Jeremy* was removed from his mother at age four. She had physically and emotionally abused him, and relinquished her own parental rights. He moved from foster home to foster home, acting out and running away until he found himself in a long-term behavioral health center with few options for his future.
That’s when the judge ordered a CASA volunteer—Jen—to be placed on Jeremy’s case. Jeremy was 14 by then; the center was his 19th placement. The judge hoped that with an advocate, he could find his way out of the system.
Jen went to the center every week to visit Jeremy. They would play chess and he wouldn’t talk. But every week he learned to trust her a little more, too, and she kept going. Over the next several months, his coping and communication skills improved. His behavior got so much better, in fact, that case workers grew hopeful about his chance to be fostered again.
With Jen by his side, encouraging and reminding him of his worth, Jeremy left the center and headed to a new foster family—his 20th placement. Things were different this time. From the beginning, Jeremy felt as if he fit right in with his new parents and siblings, and the family worked hard to help him adjust.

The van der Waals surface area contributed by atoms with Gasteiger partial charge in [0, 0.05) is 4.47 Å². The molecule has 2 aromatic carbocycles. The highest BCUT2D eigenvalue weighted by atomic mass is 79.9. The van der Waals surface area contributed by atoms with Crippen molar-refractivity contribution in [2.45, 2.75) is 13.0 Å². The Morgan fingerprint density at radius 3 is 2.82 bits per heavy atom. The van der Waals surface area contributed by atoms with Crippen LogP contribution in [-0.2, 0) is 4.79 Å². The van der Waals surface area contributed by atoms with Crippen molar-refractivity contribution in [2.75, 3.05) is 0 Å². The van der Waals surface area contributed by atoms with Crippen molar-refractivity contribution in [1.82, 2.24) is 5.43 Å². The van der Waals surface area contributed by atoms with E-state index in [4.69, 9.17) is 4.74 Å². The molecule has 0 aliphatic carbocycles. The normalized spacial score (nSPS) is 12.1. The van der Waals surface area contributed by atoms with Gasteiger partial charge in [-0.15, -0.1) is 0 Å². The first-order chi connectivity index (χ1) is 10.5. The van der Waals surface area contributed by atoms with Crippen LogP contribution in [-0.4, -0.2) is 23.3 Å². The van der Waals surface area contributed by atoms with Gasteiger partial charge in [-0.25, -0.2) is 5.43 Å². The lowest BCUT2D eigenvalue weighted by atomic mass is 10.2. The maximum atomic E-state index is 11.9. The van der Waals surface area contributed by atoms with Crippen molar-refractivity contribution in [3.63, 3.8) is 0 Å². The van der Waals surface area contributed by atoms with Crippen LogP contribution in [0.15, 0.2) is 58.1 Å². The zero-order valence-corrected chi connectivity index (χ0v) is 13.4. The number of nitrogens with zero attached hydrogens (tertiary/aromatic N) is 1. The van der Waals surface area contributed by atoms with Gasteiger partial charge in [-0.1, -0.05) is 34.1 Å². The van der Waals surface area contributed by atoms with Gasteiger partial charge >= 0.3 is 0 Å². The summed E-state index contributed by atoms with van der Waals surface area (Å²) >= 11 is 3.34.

When his annual foster care review rolled around, Jeremy’s life was different than it had been for all those years before. His CASA volunteer and foster parents were beaming in the courtroom beside him when the city attorney asked that the goal of adoption by his new foster parents be approved. After over a decade in care, Jeremy has found a family.